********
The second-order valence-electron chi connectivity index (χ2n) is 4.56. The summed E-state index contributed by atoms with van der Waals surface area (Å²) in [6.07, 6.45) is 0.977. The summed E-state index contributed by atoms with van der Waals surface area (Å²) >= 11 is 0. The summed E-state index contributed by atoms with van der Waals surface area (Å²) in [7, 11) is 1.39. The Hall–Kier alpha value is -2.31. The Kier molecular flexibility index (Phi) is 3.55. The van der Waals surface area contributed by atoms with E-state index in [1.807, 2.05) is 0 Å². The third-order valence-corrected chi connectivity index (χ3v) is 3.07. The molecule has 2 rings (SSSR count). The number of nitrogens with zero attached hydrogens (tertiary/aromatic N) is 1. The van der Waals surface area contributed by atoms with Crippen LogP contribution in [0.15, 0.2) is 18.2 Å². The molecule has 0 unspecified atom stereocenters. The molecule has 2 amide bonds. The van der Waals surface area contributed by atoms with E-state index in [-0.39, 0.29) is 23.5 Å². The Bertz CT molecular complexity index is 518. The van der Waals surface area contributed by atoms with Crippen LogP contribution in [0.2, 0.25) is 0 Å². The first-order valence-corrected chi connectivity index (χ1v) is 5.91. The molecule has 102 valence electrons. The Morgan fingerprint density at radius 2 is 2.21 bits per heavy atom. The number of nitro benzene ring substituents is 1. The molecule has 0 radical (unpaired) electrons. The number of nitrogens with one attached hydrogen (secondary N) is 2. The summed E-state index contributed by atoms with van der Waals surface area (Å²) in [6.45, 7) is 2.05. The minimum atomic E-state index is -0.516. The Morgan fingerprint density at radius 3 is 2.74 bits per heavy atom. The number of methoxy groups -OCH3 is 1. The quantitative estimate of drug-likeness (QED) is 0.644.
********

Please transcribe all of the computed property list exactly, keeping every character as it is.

The second-order valence-electron chi connectivity index (χ2n) is 4.56. The summed E-state index contributed by atoms with van der Waals surface area (Å²) in [6.07, 6.45) is 0.977. The summed E-state index contributed by atoms with van der Waals surface area (Å²) >= 11 is 0. The summed E-state index contributed by atoms with van der Waals surface area (Å²) in [7, 11) is 1.39. The Hall–Kier alpha value is -2.31. The Kier molecular flexibility index (Phi) is 3.55. The van der Waals surface area contributed by atoms with E-state index in [1.807, 2.05) is 0 Å². The third-order valence-corrected chi connectivity index (χ3v) is 3.07. The molecule has 2 rings (SSSR count). The number of nitrogens with zero attached hydrogens (tertiary/aromatic N) is 1. The van der Waals surface area contributed by atoms with Crippen LogP contribution in [0.15, 0.2) is 18.2 Å². The molecule has 0 unspecified atom stereocenters. The molecule has 2 amide bonds. The van der Waals surface area contributed by atoms with E-state index in [-0.39, 0.29) is 23.5 Å². The Bertz CT molecular complexity index is 518. The van der Waals surface area contributed by atoms with Crippen LogP contribution in [0.2, 0.25) is 0 Å². The first-order valence-corrected chi connectivity index (χ1v) is 5.91. The molecule has 102 valence electrons. The Morgan fingerprint density at radius 2 is 2.21 bits per heavy atom. The number of nitro benzene ring substituents is 1. The molecule has 0 radical (unpaired) electrons. The number of nitrogens with one attached hydrogen (secondary N) is 2. The summed E-state index contributed by atoms with van der Waals surface area (Å²) in [6.45, 7) is 2.05. The minimum atomic E-state index is -0.516. The Morgan fingerprint density at radius 3 is 2.74 bits per heavy atom. The number of methoxy groups -OCH3 is 1. The quantitative estimate of drug-likeness (QED) is 0.644.